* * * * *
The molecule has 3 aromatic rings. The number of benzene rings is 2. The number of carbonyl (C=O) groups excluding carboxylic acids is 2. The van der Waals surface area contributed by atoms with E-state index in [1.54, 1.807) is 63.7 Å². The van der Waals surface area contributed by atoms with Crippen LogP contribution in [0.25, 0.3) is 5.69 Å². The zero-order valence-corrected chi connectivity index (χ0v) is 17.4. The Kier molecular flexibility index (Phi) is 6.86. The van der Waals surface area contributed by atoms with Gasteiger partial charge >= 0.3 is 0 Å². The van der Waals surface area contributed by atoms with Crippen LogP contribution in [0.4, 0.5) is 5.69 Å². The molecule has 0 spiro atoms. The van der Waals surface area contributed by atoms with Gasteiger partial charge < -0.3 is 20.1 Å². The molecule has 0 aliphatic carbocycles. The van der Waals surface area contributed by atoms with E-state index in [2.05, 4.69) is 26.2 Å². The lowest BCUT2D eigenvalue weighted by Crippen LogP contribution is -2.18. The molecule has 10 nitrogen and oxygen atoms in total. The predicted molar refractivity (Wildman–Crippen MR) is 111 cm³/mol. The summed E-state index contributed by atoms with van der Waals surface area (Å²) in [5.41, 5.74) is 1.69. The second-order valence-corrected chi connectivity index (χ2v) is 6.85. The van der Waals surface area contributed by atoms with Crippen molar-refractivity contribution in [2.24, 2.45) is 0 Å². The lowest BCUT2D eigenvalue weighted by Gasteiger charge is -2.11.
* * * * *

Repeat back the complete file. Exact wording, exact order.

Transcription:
The molecule has 3 aromatic rings. The number of benzene rings is 2. The number of carbonyl (C=O) groups excluding carboxylic acids is 2. The van der Waals surface area contributed by atoms with E-state index in [1.54, 1.807) is 63.7 Å². The van der Waals surface area contributed by atoms with Crippen LogP contribution in [0.25, 0.3) is 5.69 Å². The zero-order valence-corrected chi connectivity index (χ0v) is 17.4. The Kier molecular flexibility index (Phi) is 6.86. The van der Waals surface area contributed by atoms with Gasteiger partial charge >= 0.3 is 0 Å². The van der Waals surface area contributed by atoms with Crippen LogP contribution in [0.4, 0.5) is 5.69 Å². The molecule has 0 spiro atoms. The van der Waals surface area contributed by atoms with Gasteiger partial charge < -0.3 is 20.1 Å². The molecule has 0 aliphatic carbocycles. The van der Waals surface area contributed by atoms with E-state index in [2.05, 4.69) is 26.2 Å². The lowest BCUT2D eigenvalue weighted by Crippen LogP contribution is -2.18. The molecule has 10 nitrogen and oxygen atoms in total. The predicted molar refractivity (Wildman–Crippen MR) is 111 cm³/mol. The summed E-state index contributed by atoms with van der Waals surface area (Å²) in [5.41, 5.74) is 1.69. The second-order valence-corrected chi connectivity index (χ2v) is 6.85. The van der Waals surface area contributed by atoms with Crippen molar-refractivity contribution in [2.24, 2.45) is 0 Å². The lowest BCUT2D eigenvalue weighted by Gasteiger charge is -2.11.